by William Durbin
George Bonga was born near Duluth in 1802 to an African-American father and an Ojibwe (Anishinaabe) mother. He grew up to be a fur trader and a wilderness guide. Due to his strength of character and talents, he was well known in the Lake Superior region.
Bonga was well educated, as he attended school in Montreal and spoke English, French, and Ojibwe. He claimed to be both the "first black man born in this part of the country" and one of the "first two white men that ever came into this country." In the language of the time, Bonga was correct. He was one of only 14 African-Americans counted in the Minnesota Territory in the 1850 census. But sometimes, such as at treaty signings, Bonga was considered "white," because it was common for people to be classified only as Indian or non-Indian (or white). Many African-Americans in the United States were slaves in the early 1800s, but Bonga was a free man. His grandfather, Jean Bonga, had been an indentured servant to a British Army officer in Michigan. After the officer died, Jean was released from his contract and gained his freedom. George Bonga's grandfather and grandmother became fur traders.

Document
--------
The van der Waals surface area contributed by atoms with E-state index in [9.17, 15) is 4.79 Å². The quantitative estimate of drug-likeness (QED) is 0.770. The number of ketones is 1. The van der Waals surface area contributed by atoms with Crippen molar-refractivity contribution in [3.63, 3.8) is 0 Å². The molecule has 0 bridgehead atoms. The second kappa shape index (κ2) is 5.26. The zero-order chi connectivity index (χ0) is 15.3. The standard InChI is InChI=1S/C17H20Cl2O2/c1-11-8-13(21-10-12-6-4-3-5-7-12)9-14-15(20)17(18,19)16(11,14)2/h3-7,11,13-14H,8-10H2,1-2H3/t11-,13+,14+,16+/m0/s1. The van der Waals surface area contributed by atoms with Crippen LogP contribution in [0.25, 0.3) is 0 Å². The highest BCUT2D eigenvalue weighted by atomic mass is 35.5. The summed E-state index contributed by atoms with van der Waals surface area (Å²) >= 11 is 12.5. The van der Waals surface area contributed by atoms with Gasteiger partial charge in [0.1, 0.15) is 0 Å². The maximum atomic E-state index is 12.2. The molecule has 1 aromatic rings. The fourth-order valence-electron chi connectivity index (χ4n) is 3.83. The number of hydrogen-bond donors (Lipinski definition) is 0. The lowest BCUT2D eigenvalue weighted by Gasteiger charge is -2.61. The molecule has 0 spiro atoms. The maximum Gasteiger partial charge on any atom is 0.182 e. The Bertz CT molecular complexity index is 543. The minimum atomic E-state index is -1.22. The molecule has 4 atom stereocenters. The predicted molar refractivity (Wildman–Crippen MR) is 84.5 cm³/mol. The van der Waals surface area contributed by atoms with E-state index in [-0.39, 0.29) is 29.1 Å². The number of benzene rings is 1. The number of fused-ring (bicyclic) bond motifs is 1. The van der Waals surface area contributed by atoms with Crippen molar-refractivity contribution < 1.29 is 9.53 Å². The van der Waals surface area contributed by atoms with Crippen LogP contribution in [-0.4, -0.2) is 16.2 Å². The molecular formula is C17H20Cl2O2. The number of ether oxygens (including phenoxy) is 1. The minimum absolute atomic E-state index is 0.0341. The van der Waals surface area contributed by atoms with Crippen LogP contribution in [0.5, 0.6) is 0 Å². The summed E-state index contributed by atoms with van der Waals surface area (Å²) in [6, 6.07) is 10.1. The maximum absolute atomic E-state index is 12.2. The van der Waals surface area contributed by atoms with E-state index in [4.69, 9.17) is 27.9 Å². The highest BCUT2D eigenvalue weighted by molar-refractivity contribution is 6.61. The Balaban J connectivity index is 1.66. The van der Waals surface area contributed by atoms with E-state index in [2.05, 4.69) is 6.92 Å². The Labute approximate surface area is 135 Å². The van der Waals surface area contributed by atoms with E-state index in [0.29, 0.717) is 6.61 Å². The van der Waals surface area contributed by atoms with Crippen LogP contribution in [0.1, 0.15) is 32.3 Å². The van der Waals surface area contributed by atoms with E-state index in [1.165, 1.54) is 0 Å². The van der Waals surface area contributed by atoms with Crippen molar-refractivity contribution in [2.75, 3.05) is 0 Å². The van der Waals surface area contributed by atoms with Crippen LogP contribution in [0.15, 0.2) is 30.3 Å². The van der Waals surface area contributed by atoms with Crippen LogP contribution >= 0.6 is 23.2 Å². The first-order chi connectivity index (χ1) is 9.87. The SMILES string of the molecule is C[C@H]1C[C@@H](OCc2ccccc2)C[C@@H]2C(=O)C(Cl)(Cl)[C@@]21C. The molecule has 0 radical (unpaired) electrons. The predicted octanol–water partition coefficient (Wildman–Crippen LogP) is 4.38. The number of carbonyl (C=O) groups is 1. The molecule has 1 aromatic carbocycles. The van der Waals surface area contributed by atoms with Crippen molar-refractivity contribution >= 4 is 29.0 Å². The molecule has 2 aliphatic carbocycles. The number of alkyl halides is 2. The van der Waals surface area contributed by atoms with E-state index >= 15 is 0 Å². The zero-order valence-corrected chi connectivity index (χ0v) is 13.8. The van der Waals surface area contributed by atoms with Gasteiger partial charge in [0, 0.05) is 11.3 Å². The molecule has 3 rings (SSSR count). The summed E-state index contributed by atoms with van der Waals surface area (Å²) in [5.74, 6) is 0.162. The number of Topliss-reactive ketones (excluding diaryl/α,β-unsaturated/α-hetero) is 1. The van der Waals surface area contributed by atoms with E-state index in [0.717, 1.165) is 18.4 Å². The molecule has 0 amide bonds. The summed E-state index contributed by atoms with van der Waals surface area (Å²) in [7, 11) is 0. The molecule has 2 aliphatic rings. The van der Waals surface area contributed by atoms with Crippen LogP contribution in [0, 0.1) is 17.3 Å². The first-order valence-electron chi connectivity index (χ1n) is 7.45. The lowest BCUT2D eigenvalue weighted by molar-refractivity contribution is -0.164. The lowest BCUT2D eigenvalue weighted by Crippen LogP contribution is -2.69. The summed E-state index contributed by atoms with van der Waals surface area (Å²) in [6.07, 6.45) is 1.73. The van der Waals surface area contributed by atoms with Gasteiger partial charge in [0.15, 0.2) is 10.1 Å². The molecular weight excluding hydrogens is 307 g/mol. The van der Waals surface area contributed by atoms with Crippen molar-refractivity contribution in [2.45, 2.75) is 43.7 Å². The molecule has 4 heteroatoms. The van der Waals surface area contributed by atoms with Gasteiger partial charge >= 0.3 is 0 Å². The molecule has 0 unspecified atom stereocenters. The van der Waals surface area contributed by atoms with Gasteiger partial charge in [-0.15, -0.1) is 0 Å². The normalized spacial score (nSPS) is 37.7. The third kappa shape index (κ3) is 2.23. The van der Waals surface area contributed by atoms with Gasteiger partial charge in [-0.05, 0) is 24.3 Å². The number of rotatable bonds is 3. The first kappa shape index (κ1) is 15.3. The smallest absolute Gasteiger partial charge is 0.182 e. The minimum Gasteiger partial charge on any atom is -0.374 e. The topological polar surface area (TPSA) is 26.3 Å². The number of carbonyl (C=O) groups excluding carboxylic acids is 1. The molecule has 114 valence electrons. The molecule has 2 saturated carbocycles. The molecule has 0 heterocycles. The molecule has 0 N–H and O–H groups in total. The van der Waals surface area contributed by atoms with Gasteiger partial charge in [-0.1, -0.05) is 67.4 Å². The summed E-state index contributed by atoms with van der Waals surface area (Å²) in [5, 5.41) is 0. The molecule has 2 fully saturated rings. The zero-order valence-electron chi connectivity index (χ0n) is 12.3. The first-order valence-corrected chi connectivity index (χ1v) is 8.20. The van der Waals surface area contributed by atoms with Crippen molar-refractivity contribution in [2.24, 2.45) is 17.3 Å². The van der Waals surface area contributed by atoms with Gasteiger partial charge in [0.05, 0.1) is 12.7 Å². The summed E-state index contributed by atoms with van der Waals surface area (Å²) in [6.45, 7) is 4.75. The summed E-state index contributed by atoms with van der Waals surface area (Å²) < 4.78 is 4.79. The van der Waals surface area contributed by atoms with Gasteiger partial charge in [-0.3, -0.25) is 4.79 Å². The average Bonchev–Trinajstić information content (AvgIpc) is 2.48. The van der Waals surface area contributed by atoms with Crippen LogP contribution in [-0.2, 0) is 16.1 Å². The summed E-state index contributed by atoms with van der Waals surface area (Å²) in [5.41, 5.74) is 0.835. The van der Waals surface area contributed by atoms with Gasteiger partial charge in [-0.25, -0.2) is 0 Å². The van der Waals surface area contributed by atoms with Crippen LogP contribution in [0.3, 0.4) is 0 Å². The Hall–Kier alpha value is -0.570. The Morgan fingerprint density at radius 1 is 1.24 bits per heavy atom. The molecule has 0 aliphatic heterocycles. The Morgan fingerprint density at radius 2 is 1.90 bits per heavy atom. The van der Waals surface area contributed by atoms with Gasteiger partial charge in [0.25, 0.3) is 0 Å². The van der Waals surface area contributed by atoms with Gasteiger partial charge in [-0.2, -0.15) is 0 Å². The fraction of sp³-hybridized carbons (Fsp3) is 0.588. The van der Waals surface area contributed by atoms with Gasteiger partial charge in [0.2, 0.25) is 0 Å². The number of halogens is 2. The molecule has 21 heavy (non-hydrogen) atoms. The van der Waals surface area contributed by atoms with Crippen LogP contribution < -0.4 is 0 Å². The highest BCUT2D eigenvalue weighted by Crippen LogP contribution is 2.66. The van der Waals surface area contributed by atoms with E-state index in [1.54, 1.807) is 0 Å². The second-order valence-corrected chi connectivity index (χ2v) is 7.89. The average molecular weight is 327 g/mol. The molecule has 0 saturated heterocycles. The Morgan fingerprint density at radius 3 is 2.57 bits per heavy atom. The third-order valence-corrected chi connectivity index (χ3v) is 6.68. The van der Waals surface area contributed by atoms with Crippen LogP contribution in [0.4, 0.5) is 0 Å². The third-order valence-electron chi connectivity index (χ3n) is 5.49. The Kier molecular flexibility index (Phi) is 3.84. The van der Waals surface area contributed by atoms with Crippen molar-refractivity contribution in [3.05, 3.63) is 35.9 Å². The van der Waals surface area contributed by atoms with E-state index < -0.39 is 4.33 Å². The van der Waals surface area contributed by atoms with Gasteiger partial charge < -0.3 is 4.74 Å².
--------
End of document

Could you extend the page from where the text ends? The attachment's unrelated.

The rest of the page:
Bonga's father, Pierre, was a fur trader and a guide for the famous explorer Alexander Henry Jr. George learned wilderness skills from his father and mother and followed in the family tradition of fur trading. He worked for the American Fur Company in the 1820s. In the 1830s, he traded at posts throughout northern Minnesota. The following story, "Meet the Guide," imagines a journey that George Bonga may have taken from Fond du Lac to Leech Lake in August 1836.
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